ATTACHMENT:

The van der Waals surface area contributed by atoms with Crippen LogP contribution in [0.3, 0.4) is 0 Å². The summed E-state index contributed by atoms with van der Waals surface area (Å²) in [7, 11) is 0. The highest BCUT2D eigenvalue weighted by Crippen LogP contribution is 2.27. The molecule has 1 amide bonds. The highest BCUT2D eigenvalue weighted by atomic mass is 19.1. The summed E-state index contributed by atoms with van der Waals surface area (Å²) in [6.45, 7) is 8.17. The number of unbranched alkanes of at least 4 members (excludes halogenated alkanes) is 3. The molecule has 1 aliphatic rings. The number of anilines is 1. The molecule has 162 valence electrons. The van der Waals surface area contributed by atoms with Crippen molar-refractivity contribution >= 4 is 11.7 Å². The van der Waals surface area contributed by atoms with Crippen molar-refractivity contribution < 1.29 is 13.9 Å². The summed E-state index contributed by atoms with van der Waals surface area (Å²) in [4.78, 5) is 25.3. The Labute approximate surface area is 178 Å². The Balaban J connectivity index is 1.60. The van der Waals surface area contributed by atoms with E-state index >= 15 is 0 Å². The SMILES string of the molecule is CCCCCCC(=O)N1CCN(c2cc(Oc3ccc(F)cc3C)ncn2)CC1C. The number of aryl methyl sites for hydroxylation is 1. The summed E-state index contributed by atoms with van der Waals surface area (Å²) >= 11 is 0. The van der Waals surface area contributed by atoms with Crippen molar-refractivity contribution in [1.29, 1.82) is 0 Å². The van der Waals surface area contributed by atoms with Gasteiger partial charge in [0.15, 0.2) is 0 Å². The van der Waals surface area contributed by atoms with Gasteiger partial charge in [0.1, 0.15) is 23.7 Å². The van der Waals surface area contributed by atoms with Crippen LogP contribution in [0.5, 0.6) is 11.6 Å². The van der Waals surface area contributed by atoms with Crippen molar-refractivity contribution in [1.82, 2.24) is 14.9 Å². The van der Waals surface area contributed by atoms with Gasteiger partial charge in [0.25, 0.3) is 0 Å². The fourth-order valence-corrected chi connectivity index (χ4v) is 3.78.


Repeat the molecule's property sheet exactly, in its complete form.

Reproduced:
The van der Waals surface area contributed by atoms with Crippen LogP contribution in [0.3, 0.4) is 0 Å². The summed E-state index contributed by atoms with van der Waals surface area (Å²) in [7, 11) is 0. The highest BCUT2D eigenvalue weighted by Crippen LogP contribution is 2.27. The molecule has 1 amide bonds. The highest BCUT2D eigenvalue weighted by atomic mass is 19.1. The summed E-state index contributed by atoms with van der Waals surface area (Å²) in [6.45, 7) is 8.17. The number of unbranched alkanes of at least 4 members (excludes halogenated alkanes) is 3. The molecule has 1 aliphatic rings. The number of anilines is 1. The molecule has 162 valence electrons. The van der Waals surface area contributed by atoms with Crippen molar-refractivity contribution >= 4 is 11.7 Å². The van der Waals surface area contributed by atoms with Crippen molar-refractivity contribution < 1.29 is 13.9 Å². The summed E-state index contributed by atoms with van der Waals surface area (Å²) in [4.78, 5) is 25.3. The Labute approximate surface area is 178 Å². The Balaban J connectivity index is 1.60. The van der Waals surface area contributed by atoms with E-state index >= 15 is 0 Å². The SMILES string of the molecule is CCCCCCC(=O)N1CCN(c2cc(Oc3ccc(F)cc3C)ncn2)CC1C. The number of aryl methyl sites for hydroxylation is 1. The summed E-state index contributed by atoms with van der Waals surface area (Å²) >= 11 is 0. The van der Waals surface area contributed by atoms with Crippen molar-refractivity contribution in [1.29, 1.82) is 0 Å². The van der Waals surface area contributed by atoms with Gasteiger partial charge in [0.15, 0.2) is 0 Å². The van der Waals surface area contributed by atoms with Gasteiger partial charge in [0.1, 0.15) is 23.7 Å². The van der Waals surface area contributed by atoms with Crippen LogP contribution in [0.5, 0.6) is 11.6 Å². The van der Waals surface area contributed by atoms with Crippen molar-refractivity contribution in [1.82, 2.24) is 14.9 Å². The van der Waals surface area contributed by atoms with Gasteiger partial charge in [0.25, 0.3) is 0 Å². The fourth-order valence-corrected chi connectivity index (χ4v) is 3.78.